Information Security And The Hackers Bottom Line

Michael From our Perspective

It’s everyone’s worse fear. Having their identity stolen and taken over. We choose impossibly difficult passwords (especially to remember), change them consistently (hopefully), and  hope that the companies that we entrust with our personal information protect it to their utmost ability.

But as we find out more and more, information security seems to not be a huge worry to companies. A month ago I explored the dark side of hacking. I talked about the US government’s Office of Personnel Management (OPM) which had 21 million federal workers’ information stolen by the Chinese, the password vault LastPass being hacked, as well as the IRS hacking which stole 100,000 taxpayers’ information. Beyond those there was also the highly publicized hacking of Target’s customers’ information in late 2013 (40 million credit card numbers stolen), Home Depot in 2014 (56 million credit card numbers stolen), and the hack into Sony.

The Moral Dilemma of Information security

So why are these massive companies with limitless resources getting hacked so viciously? To me, it boils down to a moral dilemma. The profits over all mentality that capitalism breeds.

Why fix an issue, like information security, that isn’t your problem: especially if it doesn’t cost you money?

When initially reported, the hack on Sony was going to cost the company more than $100 million and the full movie that was leaked online well before its release date, “The Interview”, was going to be a complete bust. Well, after all was said and done “The Interview” made a profit and the total loses to Sony was a much more manageable $15 million.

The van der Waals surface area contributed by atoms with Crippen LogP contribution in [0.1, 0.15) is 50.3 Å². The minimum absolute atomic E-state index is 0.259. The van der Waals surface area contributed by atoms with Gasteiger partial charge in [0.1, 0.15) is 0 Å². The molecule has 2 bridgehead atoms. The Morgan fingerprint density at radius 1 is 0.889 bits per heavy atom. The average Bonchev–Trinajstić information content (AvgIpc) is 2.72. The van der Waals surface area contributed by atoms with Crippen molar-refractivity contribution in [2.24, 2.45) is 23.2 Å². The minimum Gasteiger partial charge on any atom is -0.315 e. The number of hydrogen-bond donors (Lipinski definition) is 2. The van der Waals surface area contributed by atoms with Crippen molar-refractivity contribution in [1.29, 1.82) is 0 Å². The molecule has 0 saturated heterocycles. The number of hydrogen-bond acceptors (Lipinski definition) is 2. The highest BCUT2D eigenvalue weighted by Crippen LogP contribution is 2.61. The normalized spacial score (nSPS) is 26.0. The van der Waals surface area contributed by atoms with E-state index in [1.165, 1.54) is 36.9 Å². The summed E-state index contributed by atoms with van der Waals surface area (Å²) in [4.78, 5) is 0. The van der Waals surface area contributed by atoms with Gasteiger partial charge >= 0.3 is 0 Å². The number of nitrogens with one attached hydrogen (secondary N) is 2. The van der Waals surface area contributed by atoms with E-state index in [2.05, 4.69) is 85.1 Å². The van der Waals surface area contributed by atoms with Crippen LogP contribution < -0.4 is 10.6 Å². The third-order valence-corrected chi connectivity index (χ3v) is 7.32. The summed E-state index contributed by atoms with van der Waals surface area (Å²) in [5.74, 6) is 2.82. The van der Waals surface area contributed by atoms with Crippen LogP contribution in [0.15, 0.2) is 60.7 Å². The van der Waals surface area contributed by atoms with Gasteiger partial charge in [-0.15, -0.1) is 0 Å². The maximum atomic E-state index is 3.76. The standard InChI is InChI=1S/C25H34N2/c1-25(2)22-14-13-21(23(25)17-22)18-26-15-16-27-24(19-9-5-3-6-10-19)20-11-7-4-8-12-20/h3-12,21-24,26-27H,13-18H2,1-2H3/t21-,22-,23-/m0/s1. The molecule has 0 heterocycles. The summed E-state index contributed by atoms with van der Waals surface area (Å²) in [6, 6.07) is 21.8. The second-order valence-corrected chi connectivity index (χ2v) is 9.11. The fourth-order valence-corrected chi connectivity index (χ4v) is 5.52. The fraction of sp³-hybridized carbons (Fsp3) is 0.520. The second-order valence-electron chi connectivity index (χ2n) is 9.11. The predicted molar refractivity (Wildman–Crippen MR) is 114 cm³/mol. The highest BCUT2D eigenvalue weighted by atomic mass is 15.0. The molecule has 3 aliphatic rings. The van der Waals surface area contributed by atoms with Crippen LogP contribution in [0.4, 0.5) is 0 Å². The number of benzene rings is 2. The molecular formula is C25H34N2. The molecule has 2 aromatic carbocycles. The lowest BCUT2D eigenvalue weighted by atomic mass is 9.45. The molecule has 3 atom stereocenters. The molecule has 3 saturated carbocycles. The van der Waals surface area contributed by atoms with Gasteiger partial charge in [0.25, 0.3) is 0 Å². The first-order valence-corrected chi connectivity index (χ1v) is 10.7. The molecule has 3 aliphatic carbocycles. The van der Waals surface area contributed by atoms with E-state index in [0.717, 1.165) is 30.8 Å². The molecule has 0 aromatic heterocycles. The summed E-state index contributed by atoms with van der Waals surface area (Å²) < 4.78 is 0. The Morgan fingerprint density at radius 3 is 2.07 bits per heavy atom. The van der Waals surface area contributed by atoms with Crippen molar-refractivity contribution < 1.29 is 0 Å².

This represents 0.9% to 2% of Sony’s sales for 2014. No sweat for Sony, really.

Similar to the housing bubble that burst in 2008 and caused the Great Recession, the majority of the risks rests on the individual consumer, not large companies.

To drive home this point, let’s look at Target, who was breached through an affiliated HVAC company. The gross cost to target was $252 million. After insurance reimbursement and breach related tax deductions (yes, really), it cost them a grand total of $105 million.

Which is 0.1% of sales from 2014.

It cost the banks and credit unions $200 million to issue new cards, 1-3 million card numbers were sold on the black market before they were able to be cancelled. Not to mention the 70 million records that was stolen that included name, addresses, email addresses and phone numbers of consumers that could then be sold on the black market and used in subsequent attacks.

Information security simply doesn’t pay.

Snowball Effect